Some P are not S.
All P are S.
All S are non-P.
All P are non-S.
No P are S.
50
Using the Taxonomy
❂
❂
Building an LBM question with valid and
invalid conclusions
Steps
1 Choose a statement for the premise
2 Parse the statement logically
3 Go to the table in the taxonomy that serves
4 Choose one valid conclusion
5 Choose invalid conclusions
51
Using the Taxonomy
❂
❂
❂
Premise: All computers are tools.
Q
S
V P
Valid Conclusion:
A2 No non-tools are computers.
Invalid Conclusions:
A6 Some computers are not tools.
A9 All computers are things other than tools.
A11 No tools are computers.
52
Exercise
No computers are levers.
From the information given above, it can be
validly concluded that
A)
B)
C)
D)
valid conclusion:
invalid conclusion:
invalid conclusion:
invalid conclusion:
53
Exercise
Some supervisors will attend training this month.
From the information given above, it can be validly
concluded that
A) valid conclusion:
B) invalid conclusion:
C) invalid conclusion:
D) invalid conclusion:
54
Predicate Sets
Some supervisors will attend training this month.
Some (quantifier) supervisors (subject) are (verb)
people who will attend training this month (predicate).
Some fish fly.
Some (quantifier) fish (subject) are (verb)
flying things (predicate).
55
Writing Logic-Based Questions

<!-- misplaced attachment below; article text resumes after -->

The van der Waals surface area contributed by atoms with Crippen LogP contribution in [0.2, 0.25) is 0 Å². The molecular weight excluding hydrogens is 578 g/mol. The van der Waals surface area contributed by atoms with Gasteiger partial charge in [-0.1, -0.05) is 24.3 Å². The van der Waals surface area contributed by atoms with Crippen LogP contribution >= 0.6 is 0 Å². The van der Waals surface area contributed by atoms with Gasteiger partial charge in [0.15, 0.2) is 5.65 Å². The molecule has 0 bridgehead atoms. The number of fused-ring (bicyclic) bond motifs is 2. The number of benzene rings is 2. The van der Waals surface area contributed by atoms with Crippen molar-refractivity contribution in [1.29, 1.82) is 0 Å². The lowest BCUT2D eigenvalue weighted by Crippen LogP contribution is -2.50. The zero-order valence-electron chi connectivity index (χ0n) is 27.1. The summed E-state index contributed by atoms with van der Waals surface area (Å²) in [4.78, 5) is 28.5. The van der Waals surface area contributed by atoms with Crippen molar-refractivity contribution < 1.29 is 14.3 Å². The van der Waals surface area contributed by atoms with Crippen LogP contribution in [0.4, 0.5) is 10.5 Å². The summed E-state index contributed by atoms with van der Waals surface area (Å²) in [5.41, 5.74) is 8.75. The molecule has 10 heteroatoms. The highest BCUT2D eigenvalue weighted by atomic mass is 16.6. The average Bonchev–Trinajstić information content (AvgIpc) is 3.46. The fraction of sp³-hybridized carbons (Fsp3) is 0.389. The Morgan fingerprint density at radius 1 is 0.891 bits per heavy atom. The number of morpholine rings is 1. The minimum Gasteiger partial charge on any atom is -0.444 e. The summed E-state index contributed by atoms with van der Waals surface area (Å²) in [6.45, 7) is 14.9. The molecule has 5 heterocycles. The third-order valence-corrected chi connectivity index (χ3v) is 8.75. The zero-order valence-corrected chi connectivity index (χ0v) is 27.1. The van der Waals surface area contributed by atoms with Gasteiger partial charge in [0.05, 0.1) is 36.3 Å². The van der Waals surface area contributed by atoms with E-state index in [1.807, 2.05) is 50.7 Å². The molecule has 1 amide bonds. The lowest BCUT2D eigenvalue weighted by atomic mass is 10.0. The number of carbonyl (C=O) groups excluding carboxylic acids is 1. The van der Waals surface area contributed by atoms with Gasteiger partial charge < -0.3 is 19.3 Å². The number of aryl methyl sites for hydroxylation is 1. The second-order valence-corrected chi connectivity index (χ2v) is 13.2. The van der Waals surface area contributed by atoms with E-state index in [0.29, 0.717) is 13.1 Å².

GOING LIVE!!
56
Exercise: Writing a Test Question
The personnel office of a certain government agency is required to conduct
two types of recruitment programs  nationwide campaigns and local
programs. All of the publicity material for the nationwide campaigns must
be approved by the agency's Office of Public Affairs.
From the information given above, it can be validly concluded that
A)
B)
C)
D)
57
Exercise: Writing a Test Question
A font, or typeface, is a set of characters, including letters, numbers, and
symbols, of a particular design. Wordprocessing applications have a variety of
fonts, which serve a variety of uses. For example, no italic font is acceptable for
general use in formal agency correspondence. However, all italic fonts are
useful for creating special effects, such as setting of words or phrases in a
sentence.
From the information given above, it can be validly concluded that
A)
B)
C)
D)
58
Checklist for Writing LBM Items
–Reading passage contains a premise or premises from which
the conclusion will be drawn.
represents a valid conclusion from the information in the
−Wrong answer choices represent invalid conclusions.
−All answer choices (correct and incorrect) must be
schematic. That is, they should be representable in logical
formulas.
59
Checklist for Writing LBM Items-2
❂
❂
❂
Have a target schema or class of schemas in mind.
Choose passage from relevant reading matter